Ryan Boots over at Edspresso hits Ohio’s new Governor Ted Strickland for claiming that vouchers are “inherently undemocratic.” Strickland thinks that vouchers are “inherently undemocratic” because “they allow public dollars to be used in ways and in settings where the public has little or no oversight,” and “those who are paying those tax dollars have no ability to vote for a board of education or to make determinations regarding curriculum, or discipline or admission policies or a whole range of things.”
As Ryan points out, this just isn’t the case with the highly (over)regulated EdChoice program, which encumbers participating schools with an array of restrictions that ensure no real market in education services will arise to serve the needs of the neediest children.
Even if Strickland’s fantasy voucher program did exist, however, the current system of government schooling is less democratic and more prone to corruption. The profligate spending, waste and outright fraud that characterize the government education system hardly suggest that it is subject to effective public oversight.
And for good reason … it is controlled by the education-industrial complex, aka “Big Ed,” which short-circuits all political attempts to direct it for the public good. Big Ed controls board of education elections as well as “determinations regarding curriculum, or discipline or admission policies or a whole range of things.” That’s why exasperated policy experts with no love of the free market are calling for parental choice in education and why parents are desperate to escape a system they pay for but can’t control.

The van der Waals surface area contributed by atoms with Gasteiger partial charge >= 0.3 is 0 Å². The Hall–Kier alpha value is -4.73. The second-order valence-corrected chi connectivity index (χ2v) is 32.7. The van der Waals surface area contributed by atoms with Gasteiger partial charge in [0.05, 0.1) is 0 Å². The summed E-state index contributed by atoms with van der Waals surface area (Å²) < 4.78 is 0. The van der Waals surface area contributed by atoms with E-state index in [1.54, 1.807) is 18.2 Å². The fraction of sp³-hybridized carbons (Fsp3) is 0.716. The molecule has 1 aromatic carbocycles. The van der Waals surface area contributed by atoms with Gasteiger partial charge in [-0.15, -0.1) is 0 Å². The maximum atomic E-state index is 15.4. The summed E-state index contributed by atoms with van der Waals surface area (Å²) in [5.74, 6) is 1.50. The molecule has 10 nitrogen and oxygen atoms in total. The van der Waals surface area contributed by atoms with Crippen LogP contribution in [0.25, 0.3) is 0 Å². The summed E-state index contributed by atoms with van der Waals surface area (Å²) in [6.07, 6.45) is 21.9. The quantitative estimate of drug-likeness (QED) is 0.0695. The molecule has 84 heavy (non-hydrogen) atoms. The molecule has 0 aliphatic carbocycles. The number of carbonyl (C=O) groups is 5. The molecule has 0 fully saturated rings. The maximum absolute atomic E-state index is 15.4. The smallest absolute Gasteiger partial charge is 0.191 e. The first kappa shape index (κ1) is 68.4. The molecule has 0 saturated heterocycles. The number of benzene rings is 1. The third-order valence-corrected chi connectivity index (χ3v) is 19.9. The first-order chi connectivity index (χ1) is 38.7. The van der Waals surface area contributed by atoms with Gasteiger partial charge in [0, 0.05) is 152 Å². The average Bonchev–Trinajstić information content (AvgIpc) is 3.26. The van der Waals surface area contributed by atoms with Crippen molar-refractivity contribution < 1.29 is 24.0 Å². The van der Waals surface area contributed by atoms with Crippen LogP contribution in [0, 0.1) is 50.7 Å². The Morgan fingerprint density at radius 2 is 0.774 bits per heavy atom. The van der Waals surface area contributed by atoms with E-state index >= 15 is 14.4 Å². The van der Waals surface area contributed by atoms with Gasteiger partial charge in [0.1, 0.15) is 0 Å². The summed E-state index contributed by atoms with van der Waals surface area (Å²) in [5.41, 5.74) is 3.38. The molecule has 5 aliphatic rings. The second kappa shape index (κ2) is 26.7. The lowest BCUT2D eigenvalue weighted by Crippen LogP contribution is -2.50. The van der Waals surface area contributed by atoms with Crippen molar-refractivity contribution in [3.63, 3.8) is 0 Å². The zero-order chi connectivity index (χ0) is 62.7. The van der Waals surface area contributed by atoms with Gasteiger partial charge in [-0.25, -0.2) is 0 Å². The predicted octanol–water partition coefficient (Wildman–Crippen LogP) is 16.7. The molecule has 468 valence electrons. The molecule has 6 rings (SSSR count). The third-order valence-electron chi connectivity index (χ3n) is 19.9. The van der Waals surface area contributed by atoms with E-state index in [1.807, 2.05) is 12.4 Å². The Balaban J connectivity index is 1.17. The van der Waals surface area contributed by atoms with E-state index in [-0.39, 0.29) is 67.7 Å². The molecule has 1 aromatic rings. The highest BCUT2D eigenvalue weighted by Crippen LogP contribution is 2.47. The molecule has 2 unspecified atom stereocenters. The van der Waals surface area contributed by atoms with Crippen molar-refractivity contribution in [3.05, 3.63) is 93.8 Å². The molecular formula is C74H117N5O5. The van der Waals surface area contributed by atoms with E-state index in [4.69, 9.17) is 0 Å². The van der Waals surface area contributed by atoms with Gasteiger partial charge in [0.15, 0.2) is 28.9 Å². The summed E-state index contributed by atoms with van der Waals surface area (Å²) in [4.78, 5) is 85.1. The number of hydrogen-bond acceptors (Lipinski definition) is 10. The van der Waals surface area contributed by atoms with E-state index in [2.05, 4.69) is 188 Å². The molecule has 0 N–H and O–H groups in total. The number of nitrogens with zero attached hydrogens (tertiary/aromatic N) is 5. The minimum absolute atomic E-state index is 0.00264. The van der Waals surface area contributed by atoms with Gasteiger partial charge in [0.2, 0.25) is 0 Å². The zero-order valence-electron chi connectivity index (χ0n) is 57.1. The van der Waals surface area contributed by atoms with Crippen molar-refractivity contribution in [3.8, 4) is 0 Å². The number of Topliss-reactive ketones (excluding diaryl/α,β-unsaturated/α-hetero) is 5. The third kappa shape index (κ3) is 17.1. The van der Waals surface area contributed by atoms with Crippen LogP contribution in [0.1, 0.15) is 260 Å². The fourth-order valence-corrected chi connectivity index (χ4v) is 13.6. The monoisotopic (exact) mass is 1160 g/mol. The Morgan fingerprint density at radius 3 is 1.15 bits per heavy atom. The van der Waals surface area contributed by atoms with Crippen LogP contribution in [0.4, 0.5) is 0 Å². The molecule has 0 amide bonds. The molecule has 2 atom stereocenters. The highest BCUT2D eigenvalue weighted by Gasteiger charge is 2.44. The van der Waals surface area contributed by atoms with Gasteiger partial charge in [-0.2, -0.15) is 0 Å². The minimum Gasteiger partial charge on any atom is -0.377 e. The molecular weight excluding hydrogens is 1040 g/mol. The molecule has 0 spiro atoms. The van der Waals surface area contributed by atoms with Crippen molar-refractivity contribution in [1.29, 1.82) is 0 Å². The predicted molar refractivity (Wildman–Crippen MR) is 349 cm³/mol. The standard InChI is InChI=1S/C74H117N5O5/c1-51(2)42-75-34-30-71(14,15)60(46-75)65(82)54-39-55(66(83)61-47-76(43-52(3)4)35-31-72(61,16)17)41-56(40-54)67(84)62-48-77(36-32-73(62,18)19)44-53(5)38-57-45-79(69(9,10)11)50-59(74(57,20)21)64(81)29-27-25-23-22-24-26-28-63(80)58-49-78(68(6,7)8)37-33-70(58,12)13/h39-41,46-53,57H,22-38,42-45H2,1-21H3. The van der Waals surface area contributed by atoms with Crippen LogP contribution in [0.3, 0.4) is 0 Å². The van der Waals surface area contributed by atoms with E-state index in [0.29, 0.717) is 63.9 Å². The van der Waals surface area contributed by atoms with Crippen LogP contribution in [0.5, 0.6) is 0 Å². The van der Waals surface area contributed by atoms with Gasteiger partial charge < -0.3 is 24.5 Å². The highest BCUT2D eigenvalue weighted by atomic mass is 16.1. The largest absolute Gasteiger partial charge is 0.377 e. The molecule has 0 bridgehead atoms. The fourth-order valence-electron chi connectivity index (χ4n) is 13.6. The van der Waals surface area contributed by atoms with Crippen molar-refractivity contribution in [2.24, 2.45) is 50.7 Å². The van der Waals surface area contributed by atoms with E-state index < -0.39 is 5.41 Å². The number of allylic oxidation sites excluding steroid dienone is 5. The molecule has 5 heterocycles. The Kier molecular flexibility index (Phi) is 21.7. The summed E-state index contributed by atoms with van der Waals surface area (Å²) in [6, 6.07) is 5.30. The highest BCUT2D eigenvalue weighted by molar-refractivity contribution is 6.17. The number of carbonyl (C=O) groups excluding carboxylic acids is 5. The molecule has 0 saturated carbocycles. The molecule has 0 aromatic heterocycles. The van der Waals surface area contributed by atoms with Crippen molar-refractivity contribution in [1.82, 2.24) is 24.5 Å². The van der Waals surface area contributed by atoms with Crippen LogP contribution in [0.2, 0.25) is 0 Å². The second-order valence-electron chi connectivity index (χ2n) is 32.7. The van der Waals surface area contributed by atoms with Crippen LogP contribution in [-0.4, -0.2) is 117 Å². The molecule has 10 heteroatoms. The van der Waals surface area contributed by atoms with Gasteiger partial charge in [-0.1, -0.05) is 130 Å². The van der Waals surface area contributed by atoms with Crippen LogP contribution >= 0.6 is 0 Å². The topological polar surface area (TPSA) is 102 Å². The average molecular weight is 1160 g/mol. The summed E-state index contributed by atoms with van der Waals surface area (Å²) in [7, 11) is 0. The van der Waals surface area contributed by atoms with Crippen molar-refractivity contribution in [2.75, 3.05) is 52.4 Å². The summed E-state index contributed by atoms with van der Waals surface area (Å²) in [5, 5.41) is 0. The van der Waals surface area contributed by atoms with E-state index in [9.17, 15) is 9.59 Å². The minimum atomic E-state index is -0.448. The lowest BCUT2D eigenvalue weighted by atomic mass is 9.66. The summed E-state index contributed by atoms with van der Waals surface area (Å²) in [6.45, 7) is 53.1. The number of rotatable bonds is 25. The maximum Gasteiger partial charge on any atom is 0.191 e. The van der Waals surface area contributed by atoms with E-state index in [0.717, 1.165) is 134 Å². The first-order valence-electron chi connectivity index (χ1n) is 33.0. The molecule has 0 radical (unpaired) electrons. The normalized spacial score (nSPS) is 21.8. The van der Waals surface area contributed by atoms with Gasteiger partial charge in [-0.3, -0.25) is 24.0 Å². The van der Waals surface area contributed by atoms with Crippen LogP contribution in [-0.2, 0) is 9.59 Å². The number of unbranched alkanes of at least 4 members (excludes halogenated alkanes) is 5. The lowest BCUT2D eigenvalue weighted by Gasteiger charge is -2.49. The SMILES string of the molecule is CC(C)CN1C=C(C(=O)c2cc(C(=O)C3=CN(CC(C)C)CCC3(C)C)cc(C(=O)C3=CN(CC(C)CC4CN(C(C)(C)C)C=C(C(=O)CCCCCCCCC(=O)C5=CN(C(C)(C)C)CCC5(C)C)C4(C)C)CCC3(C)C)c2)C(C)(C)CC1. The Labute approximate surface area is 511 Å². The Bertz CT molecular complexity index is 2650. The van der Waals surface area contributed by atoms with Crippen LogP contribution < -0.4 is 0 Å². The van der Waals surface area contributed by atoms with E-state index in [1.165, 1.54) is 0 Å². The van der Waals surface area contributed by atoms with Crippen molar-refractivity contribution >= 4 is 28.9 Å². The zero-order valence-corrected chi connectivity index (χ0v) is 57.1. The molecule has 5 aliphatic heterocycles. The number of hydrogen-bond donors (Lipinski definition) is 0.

But Strickland does hit on one good point, buried though it may be beneath a pile of misconceptions and delusions. “Those who are paying those tax dollars” for education should be able to direct their money to the kind of education that they support. Agreed.
Taxpayers should not be forced to pay for kids to learn about condoms in the 3rd grade or abstinence-only in the 12th grade. Forcing all parents to educate their children in the same way is a recipe for irresolvable value conflicts and civic strife. Disbursing general revenues for education forces some people to pay for education with which they disagree.
Education tax credits allow every taxpayer to support the kind of education they want to and force no one to pay for education to which they object. Tax credits create a public education system where schools are accountable to the parents who choose them and the people who pay for them … not through a corrupt political process beholden to Big Ed, but directly accountable to the people themselves.
That is true oversight. That is a democratic system of education. If Strickland can’t support vouchers, he certainly has no reason to oppose education tax credits. Other than fealty to Big Ed over our children.